For the placement of a sculpture in front of City Hall, another competition was held to select the design. It was organized by Leonard J. Gordon who helped found the Jersey City Free Public Library. The New York sculptor Philip Martiny (1858-1927), who was born in France and a student of Augustus Saint Gaudens, was awarded the commission from among 39 applicants. He was chosen by a panel of notable artists, Saint Gaudens among them, that had been named by the National Sculpture Society. Martiny's sculpture The Soldiers, Sailors and Marines Memorial was dedicated on Memorial Day, 1899, to the Civil War veterans from Hudson County. Rather than a soldier or sailor for the war memorial, Martiny chose a female figure to honor those who served their country. The "goddess of peace" with a laurel wreath in her right hand sits atop a grand engraved granite pedestal of eleven feet. The inscription on the front of the memorial reads: "Erected by the people of Hudson County to commemorate the soldiers and sailors who fought in the War of the Rebellion."

A prolific artist, Martiny is known for several sculptures that include Garret Augustus Hobart at the entrance of Paterson's City Hall, Mc Kinley's Monument in Springfield, MA, and the whimsical Winged Life (1893) above the doorway of the Herald Square Hotel on West 31st Street.

Postcard circa 1900 of City Hall.
Courtesy, R.F. Smith

Mid-twentieth century postcard of City Hall.
Courtesy, Jersey City Free Public Library

City Hall, Grove Street Facade
Photo: P. Shalhoub, 2001

City Hall, Grove Street Facade
Photo: A. Selvaggio, 2002

Restoration to the City Hall building has been at the cost of some its exterior architectural features. The large brass cupolas at the square corners and central towers were removed in 1955 in the interest of safety. In 1978, a contemporary design for the grounds replaced the lawn and shrubs at the front of the building. And a fire in 1979 destroyed three of the five copper friezes. The two remaining pediments were restored in 1995.

Renovations also compromised the building's interior. Design features were painted over and lost their authoritative style. The 1979 fire compounded the deteriorating appearance of the council chambers. In the 1980s, Anna Cucci, the wife of Mayor Anthony Cucci (1985-1988), began a rehabilitation of the council chambers. A photographer, she started with the restoration and updating of the mayors' portrait gallery. Her accidental death in 1988 while touring in Peru halted the project. Twenty years later her vision to restore the chambers was partially funded by a $300,000 grant from the Hudson County Open Space & Historic Preservation Trust Fund. The total repairs, amounting to $1.9 million, included rehabilitation to the plaster friezes, woodwork, stained glass windows and dome, and oak and mahogany furniture. Modern amenities, such as an HVAC, sound and audio/visual systems and electrical wiring for the original chandeliers that hang from the wood coffered ceiling, were installed. Work on the project was by architects Holt Morgan Russell of Princeton and the Jersey City Division of Architecture.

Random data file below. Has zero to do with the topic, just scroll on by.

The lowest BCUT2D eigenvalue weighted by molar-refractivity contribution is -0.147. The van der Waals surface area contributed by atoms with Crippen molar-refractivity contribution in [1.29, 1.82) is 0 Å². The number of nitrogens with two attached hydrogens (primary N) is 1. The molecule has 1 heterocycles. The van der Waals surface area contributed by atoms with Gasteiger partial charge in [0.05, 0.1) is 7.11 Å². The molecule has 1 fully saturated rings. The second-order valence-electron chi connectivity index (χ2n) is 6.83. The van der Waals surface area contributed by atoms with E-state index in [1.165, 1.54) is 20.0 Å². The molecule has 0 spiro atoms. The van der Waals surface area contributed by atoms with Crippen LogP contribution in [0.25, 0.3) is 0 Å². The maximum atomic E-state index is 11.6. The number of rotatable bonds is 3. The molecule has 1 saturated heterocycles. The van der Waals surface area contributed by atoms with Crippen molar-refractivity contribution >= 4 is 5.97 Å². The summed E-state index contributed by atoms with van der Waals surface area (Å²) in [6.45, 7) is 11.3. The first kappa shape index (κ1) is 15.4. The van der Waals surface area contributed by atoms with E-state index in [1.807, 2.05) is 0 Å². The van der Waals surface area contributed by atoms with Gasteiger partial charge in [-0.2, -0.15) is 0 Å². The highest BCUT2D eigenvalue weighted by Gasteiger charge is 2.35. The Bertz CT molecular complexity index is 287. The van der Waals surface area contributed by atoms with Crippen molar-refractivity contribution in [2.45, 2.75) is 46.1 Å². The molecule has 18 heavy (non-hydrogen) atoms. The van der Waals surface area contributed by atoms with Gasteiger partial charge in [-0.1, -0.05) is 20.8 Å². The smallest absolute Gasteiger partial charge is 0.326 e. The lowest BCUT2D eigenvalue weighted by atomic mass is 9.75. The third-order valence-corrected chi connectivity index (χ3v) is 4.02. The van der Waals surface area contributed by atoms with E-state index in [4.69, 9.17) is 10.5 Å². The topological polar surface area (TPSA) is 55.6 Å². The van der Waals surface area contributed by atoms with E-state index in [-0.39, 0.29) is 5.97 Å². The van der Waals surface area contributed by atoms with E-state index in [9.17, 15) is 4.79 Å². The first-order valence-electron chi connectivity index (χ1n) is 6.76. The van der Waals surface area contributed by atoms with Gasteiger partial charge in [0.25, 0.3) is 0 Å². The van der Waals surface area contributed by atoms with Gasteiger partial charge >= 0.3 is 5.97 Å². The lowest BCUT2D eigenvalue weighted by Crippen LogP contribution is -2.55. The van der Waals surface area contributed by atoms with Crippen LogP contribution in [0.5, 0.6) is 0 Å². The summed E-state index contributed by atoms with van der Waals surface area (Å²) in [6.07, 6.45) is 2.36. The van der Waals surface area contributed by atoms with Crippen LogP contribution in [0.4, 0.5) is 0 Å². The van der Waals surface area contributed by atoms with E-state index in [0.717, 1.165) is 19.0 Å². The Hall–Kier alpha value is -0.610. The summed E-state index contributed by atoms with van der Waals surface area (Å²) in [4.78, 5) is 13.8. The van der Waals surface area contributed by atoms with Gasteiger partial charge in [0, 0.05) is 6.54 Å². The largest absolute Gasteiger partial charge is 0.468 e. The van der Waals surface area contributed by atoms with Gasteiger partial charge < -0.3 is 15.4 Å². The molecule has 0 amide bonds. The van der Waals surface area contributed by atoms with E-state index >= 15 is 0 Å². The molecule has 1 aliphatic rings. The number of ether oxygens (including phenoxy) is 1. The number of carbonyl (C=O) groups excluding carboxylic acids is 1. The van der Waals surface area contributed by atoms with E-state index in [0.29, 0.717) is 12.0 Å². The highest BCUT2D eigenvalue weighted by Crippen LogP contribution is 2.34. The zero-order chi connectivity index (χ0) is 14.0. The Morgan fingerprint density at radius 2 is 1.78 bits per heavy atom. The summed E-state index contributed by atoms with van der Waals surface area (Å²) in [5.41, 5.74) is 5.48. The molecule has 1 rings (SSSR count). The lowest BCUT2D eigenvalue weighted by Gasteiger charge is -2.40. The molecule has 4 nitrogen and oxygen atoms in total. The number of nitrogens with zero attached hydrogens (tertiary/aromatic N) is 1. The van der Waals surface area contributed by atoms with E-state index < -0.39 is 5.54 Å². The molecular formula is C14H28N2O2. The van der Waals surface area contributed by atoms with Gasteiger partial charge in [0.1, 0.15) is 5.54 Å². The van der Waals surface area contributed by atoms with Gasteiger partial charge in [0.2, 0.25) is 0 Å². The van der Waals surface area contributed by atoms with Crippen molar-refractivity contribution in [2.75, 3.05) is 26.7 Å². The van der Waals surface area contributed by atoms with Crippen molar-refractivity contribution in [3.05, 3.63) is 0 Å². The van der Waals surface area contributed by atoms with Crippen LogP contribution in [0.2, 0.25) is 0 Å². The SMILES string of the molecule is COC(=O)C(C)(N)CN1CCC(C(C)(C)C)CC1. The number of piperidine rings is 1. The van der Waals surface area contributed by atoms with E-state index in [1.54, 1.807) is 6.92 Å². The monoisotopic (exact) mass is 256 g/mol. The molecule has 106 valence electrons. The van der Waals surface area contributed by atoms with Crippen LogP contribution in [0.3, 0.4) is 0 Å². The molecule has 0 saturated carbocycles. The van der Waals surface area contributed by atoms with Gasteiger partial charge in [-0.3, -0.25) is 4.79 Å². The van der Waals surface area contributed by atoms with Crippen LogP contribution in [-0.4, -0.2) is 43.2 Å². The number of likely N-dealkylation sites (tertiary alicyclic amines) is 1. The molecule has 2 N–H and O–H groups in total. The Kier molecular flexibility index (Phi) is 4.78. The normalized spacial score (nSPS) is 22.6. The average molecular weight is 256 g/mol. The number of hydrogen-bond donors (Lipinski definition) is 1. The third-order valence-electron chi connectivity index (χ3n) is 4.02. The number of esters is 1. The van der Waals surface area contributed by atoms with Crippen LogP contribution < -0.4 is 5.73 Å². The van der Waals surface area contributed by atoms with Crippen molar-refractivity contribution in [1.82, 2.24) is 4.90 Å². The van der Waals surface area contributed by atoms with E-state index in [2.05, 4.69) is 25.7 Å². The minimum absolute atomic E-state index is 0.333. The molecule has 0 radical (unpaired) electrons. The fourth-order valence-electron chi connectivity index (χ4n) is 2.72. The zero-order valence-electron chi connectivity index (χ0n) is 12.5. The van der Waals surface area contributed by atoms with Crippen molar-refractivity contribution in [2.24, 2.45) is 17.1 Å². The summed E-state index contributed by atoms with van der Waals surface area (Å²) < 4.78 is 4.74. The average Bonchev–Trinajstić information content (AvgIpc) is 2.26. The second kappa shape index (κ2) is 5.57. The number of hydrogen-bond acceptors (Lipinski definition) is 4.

When completed in November 2008, the chambers were renamed the Anna Cucci Memorial Council Chambers and recognized with the 2009 Preservation Award by the New Jersey Historic Preservation Office.

References:

Albright, Joseph. "Broome, A Great Architect, Died 85 Years Ago Tomorrow." Jersey Journal 11 October 2012.
Department of Administration, Jersey City Web Site. 2007. "City Council Chambers Renovations." http://www.jerseycitynj.gov/administration.aspx?id=2546
Gomez, John. "Truth Be Told, Statue Was a Labor of Love." Jersey Journal 13 October 2004.
Grundy, J. Owen. "Old City Hall Towers Brightened Skyline." Jersey City Journal 24 February 1972. New Jersey Room, Jersey City Free Public Library.
Wrigley, Glenn Alvin. 2013. "City Hall - Restoration of the Council Chambers." http://www.aia.org/practicing/groups/kc/AIAB079797

By: Carmela Karnoutsos
Project Administrator: Patrick Shalhoub